Smoking is still a major problem worldwide. Since the introduction of tobacco to Europe by Columbus, the number of smokers had been steadily increasing, and smoking was at that time recommended as a therapeutic method (1). The breakthrough came after the publication of “Smoking and Health”: Report of the Surgeon General of the United States in 1964 (2).
A World Health Organisation report, which was published in 2008 (3), mentions already in the introduction that 100 million people died due to smoking in the 20th century, and the number may reach one billion in the 21st century. It is widely known that smoking is harmful, and 75% of smokers are aware of the danger and wish to quit the addiction (4). Unfortunately, only 2-3% of them succeed owing to their strong will alone. Others need support in the form of different methods.
Poland is one of the countries where 65% of men smoked daily in the mid-1970s, with an increasing percentage of smokers among women, reaching 32% in the 1980s (5). Since the early 1980s, smoking prevalence has started to decline, reaching 27% in the second decade of the 21st century. The strong downward trend observed at the end of the 20th century slowed down and the percentage of smokers stabilised at the turn of the century.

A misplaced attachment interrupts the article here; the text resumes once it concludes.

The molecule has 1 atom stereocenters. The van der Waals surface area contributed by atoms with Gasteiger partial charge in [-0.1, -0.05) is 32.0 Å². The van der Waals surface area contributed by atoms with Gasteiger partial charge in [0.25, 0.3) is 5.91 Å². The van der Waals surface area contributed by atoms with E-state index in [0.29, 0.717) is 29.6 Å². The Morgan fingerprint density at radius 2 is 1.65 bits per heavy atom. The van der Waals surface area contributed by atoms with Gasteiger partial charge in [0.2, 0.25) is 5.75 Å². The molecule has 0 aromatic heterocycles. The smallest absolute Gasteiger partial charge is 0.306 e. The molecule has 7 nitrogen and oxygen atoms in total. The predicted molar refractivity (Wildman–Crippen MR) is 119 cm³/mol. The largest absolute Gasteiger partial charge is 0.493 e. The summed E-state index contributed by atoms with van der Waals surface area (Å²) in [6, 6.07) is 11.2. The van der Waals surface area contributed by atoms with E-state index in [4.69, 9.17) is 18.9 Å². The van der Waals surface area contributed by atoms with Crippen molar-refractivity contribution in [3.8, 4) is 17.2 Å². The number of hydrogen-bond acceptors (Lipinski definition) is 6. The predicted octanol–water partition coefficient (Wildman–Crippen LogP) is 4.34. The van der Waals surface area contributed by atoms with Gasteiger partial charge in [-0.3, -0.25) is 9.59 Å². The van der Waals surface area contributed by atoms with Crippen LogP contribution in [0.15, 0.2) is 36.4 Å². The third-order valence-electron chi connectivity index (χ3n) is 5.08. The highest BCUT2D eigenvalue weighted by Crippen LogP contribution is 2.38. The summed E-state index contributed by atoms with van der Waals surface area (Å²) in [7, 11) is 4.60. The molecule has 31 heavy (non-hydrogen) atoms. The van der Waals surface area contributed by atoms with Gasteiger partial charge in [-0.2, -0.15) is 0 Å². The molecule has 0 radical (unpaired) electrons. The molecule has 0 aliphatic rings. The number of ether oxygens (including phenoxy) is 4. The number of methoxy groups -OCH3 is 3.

Countries around the world are trying to combat this epidemic. Different top-down restrictions, such as smoking bans in restaurants, bars and other public places, are being introduced. Also, increasingly high taxes, representing several dozen percent of the price of tobacco products, are being imposed. However, this causes the grey and the black market to expand; therefore its effectiveness is only limited. Importantly, the introduction of both non-branded cigarette packaging and the Tobacco Products Directive had the opposite effect – there was an increase in the percentage of smokers in the UK from 16.1 to 16.8%, whereas a significant decrease from 20.4 to 16.1% was observed after the e-cigarette boom (2012-2013) (6).